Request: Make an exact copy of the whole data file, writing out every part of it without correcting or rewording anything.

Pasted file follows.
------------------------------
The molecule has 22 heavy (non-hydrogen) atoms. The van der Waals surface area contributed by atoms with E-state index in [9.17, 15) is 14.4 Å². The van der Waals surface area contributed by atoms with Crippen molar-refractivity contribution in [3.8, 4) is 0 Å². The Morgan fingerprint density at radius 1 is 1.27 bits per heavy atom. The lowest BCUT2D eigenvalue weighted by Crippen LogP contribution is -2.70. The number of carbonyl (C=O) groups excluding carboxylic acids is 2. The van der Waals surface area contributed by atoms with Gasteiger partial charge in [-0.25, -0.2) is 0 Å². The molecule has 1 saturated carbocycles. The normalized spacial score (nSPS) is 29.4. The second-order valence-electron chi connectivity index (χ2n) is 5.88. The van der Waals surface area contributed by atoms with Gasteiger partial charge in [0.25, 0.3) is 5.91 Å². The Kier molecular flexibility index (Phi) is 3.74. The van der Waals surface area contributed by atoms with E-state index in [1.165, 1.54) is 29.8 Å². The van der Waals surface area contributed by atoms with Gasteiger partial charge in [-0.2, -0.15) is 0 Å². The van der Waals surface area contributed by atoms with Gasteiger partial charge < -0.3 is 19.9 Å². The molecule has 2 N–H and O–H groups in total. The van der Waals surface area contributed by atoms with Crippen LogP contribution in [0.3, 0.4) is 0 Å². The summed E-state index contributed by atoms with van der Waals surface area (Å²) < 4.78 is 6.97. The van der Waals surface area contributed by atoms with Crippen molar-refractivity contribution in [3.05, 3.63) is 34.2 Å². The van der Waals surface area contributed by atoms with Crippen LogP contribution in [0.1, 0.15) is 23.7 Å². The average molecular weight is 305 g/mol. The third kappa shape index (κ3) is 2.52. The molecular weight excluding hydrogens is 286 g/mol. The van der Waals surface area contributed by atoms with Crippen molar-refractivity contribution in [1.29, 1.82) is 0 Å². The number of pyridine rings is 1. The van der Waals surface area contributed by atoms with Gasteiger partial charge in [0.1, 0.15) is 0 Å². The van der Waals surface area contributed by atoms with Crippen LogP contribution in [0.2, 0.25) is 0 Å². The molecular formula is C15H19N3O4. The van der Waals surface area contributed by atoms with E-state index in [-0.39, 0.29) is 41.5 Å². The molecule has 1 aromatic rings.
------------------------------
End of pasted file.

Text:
The molecule has 22 heavy (non-hydrogen) atoms. The van der Waals surface area contributed by atoms with E-state index in [9.17, 15) is 14.4 Å². The van der Waals surface area contributed by atoms with Crippen molar-refractivity contribution in [3.8, 4) is 0 Å². The Morgan fingerprint density at radius 1 is 1.27 bits per heavy atom. The lowest BCUT2D eigenvalue weighted by Crippen LogP contribution is -2.70. The number of carbonyl (C=O) groups excluding carboxylic acids is 2. The van der Waals surface area contributed by atoms with Gasteiger partial charge in [-0.25, -0.2) is 0 Å². The molecule has 1 saturated carbocycles. The normalized spacial score (nSPS) is 29.4. The second-order valence-electron chi connectivity index (χ2n) is 5.88. The van der Waals surface area contributed by atoms with Gasteiger partial charge in [0.25, 0.3) is 5.91 Å². The Kier molecular flexibility index (Phi) is 3.74. The van der Waals surface area contributed by atoms with E-state index in [1.165, 1.54) is 29.8 Å². The van der Waals surface area contributed by atoms with Gasteiger partial charge in [-0.2, -0.15) is 0 Å². The van der Waals surface area contributed by atoms with Gasteiger partial charge < -0.3 is 19.9 Å². The molecule has 2 N–H and O–H groups in total. The van der Waals surface area contributed by atoms with Crippen LogP contribution in [0.3, 0.4) is 0 Å². The summed E-state index contributed by atoms with van der Waals surface area (Å²) < 4.78 is 6.97. The van der Waals surface area contributed by atoms with Crippen molar-refractivity contribution in [3.05, 3.63) is 34.2 Å². The van der Waals surface area contributed by atoms with Crippen LogP contribution in [0.1, 0.15) is 23.7 Å². The average molecular weight is 305 g/mol. The third kappa shape index (κ3) is 2.52. The molecular weight excluding hydrogens is 286 g/mol. The van der Waals surface area contributed by atoms with Crippen molar-refractivity contribution in [1.29, 1.82) is 0 Å². The number of pyridine rings is 1. The van der Waals surface area contributed by atoms with Gasteiger partial charge in [0.1, 0.15) is 0 Å². The van der Waals surface area contributed by atoms with Crippen LogP contribution in [0.2, 0.25) is 0 Å². The molecular formula is C15H19N3O4. The van der Waals surface area contributed by atoms with E-state index in [-0.39, 0.29) is 41.5 Å². The molecule has 1 aromatic rings.